Silicon photonics is driving the development of application-specific integrated circuits (ASICs), enabling much greater I/O bandwidth density and reducing power consumption, according to Cisco.
Speaking at the Cisco Tech Editor's Conference in San Jose, Rob Lloyd, President of Sales and Development, said that one of the things that makes Cisco believe that it can lead in the development in the Internet of Everything is that it makes ASICs – the processors that sit underneath the products it delivers.
He said that $150 million of development went into the company's new 3850 unified switch, which allows a user to have both an Ethernet connection and a wireless connection in the same platform. The ASIC that the switch runs on was developed by Cisco and is completely programmable.
“The ability to create a single security policy and access policy is entirely based on programming that ASIC, and the ability to write software that runs directly on the platform,” said Lloyd. “That's going to differentiate Cisco in this Internet of Everything, as those ASICs proliferate.”
Dave Ward, VP of Engineering and CTO of Architecture, went on to detail some of the work that Cisco is doing around silicon photonics.
Future progress in computer technology (and the continuation of Moore's Law) is becoming increasingly dependent on ultra-fast data transfer between and within microchips, and silicon photonics is seen as particularly useful, due to the ability to integrate electronic and optical components on the same silicon chip.
This allows greater density of I/O bandwidth in and out of the chip, because the packages are a lot smaller relative to the I/O bandwidth that is available, explained Ward. This means that more feature logic can also be combined into the chip.
Silicon photonics also enables a reduction in power consumption by multiple orders of magnitude, because it is no longer necessary to have electrical wires running through each layer of the boards. Instead these can be connected up with fibre, so chip-to-chip density increases.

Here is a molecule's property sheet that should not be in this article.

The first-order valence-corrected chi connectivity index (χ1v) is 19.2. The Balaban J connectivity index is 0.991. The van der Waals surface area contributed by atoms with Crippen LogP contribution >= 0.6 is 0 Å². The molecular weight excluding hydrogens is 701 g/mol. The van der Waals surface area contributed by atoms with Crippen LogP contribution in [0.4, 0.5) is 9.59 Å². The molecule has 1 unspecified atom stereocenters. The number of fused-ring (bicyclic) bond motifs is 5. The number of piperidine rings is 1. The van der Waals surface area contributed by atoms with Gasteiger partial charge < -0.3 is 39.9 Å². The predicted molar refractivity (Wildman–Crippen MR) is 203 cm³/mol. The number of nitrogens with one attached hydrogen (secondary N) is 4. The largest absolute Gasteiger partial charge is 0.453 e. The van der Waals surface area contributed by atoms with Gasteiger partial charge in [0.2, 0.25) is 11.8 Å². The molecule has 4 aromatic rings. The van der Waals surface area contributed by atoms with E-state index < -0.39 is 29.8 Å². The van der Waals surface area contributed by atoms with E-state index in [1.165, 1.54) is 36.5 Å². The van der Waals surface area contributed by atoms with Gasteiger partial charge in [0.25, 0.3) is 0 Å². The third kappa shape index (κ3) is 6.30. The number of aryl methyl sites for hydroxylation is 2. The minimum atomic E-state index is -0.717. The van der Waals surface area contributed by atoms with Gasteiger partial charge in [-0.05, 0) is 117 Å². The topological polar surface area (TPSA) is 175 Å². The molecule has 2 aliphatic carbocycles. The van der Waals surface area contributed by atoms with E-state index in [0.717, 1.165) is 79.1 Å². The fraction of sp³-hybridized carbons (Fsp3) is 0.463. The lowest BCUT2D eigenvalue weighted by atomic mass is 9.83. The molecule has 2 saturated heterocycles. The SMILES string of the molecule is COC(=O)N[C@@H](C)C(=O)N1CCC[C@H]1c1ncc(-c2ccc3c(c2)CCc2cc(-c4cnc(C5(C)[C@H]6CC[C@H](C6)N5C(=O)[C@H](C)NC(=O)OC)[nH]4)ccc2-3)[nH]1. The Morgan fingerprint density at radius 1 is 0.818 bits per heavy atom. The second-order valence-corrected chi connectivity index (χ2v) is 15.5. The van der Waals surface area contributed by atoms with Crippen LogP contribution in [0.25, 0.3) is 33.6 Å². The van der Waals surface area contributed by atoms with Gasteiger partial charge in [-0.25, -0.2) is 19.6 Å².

These developments are of particular significance in the data centre, where the constraints of power and size are most acutely felt. In the past, the optical interfaces themselves have absorbed as much as half of the cost of deploying the data centre, and over half of the power used in that data centre.
Thanks to its acquisition of Lightwire last year and CoreOptics in 2010, Cisco is now able to create much smaller, higher speed pluggable optics that not only dramatically reduce the cost of interface construction but also improve the density and decrease the power required to run a data centre.
“This is now critical as we see the change from 10G to 40G, 100G and 400G interfaces,” said Ward.
Achieving these speeds is only possible by fundamentally changing how many bits can get on and off the chips, and from the chips to the memories, because increasing the size of the chip itself creates massive risk in the manufacturing process.
“By keeping the ASICs small and by using this I/O technology, the risk of building chips is much much lower. So this is absolutely the most critical piece of ASIC technology,” said Ward.
He added that this technology will be integrated into the next-generation of ASICs in Cisco's high-end products, because that is the only way the company can get to the point where it is building single and multi-Terabit line cards.
“The ASICs are in line cards, the line cards are in routers and the routers are in customers' hands. So it's here now,” he concluded.
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